Editing Texture Maps
If you have ever imported some asset files into a 3D project, but wanted to adjust some aspects to your own personal taste, these next few articles will be for you. First and foremost, let’s talk about texture maps, and how to adjust them. I will be using Unity3D and Photoshop in this article.
This game scene I have been designing over the past few articles using Sci-fi assets from Filebase, has a lot of yellow-orange textures. Selecting a single floor tile as an example will show the assigned Base Map, under Surface Inputs. Let’s dial back that orange now.
Clicking on the texture icon in the Base Map will find and highlight the assigned asset in the Project folder.
Right-click on the texture file and select Show in Explorer to open the file directory to the root file on your hard dive, or wherever the assets are saved.
Another right-click on the root file and I can choose to open this in a photo editing software. I am using Photoshop in this video, but the base principals still apply in the editing software of your choice.
Here we are in the warm comforting embrace of Photoshop. Sorry…I have been using this program for a number of years. The texture map is saved as a PNG file and is a single background layer.
Adjustment layers are handy for editing the live image without changing the original reference. Start with a Hue/ Saturation adjustment to dial back the sun-burnt orange color on the texture map.
The Saturation slider can be greatly reduced to make the image closer to black and white. The Hue slider can be used to change the base color tone of the image. Here we move from a warm tone to a cool one.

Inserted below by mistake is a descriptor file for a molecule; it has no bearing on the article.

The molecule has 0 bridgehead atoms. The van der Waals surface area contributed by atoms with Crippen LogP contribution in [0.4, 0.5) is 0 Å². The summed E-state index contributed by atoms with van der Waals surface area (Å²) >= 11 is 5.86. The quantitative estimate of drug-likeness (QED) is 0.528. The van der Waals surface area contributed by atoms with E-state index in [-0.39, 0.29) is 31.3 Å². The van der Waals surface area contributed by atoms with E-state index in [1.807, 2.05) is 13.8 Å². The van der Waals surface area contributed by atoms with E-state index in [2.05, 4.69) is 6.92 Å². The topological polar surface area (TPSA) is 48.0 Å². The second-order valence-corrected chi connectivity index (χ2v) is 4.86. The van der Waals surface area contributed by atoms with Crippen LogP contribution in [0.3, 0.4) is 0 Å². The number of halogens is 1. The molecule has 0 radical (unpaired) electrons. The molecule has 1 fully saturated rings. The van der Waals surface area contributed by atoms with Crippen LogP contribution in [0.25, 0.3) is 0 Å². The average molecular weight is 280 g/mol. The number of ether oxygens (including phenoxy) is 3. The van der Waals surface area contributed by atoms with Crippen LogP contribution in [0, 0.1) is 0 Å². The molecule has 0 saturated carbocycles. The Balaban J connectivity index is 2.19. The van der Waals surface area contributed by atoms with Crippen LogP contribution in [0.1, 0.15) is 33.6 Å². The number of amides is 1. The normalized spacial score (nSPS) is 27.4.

The Levels adjustment option is a fast way to access the dark, middle and light controls on your image. Bringing the light and dark close together enhances the contrast, for instance.
The curves option is there when you want more gradual and precise control between the three points (light, mid and dark tones). You can even position the nodes to show visual polarization.
Simply clicking in the curves properties UI box will add new nodes which can be dragged into position for the desired effect.
Once the texture map is where you want it to be, export it as a new PNG file.
Using the same directory will add the new file into the Unity projects folder automatically.
Simply add or change the file save name to make a variation, and not overwrite the original.
Now when you go back to Unity and it recompiles, the new texture map should show in the Project folder next to the others.
The Base Map in the Shader on the floors can now be replaced with the subtle cool grey revision texture map. Drag-and-drop the new texture map into the Base Map assignment box to view the new cool tone tiles.
You can see how dramatic the scene change is purely based on a color change to some environment assets.
This same process can be applied to the columns and roof assets in the scene. There is a fast and easy way to apply the current Photoshop curves settings to the other textures as well. Open the next texture map you want to edit, and then return to the first file. Select both adjustment layers (hold shift to select multiple), right-click and then select the duplicate layers option.
A pop-up will display asking where you want to duplicate the adjustment layers. Simply select the document that you want to copy the layers to!
Now both texture files have the same color scheme and look.
Assign the new texture like previously, via drag-and-drop from the project folder into the inspector.
Here is the game scene with all of the floor, wall and roof assets looking nice and dialed back. This cool environment is ready for some action!
Just remember not to save the original file when Photoshop asks to close, as we have already exported variations!
I hope to see you in my next article where I cover editing FBX files in a 3D program. Thanks for reading!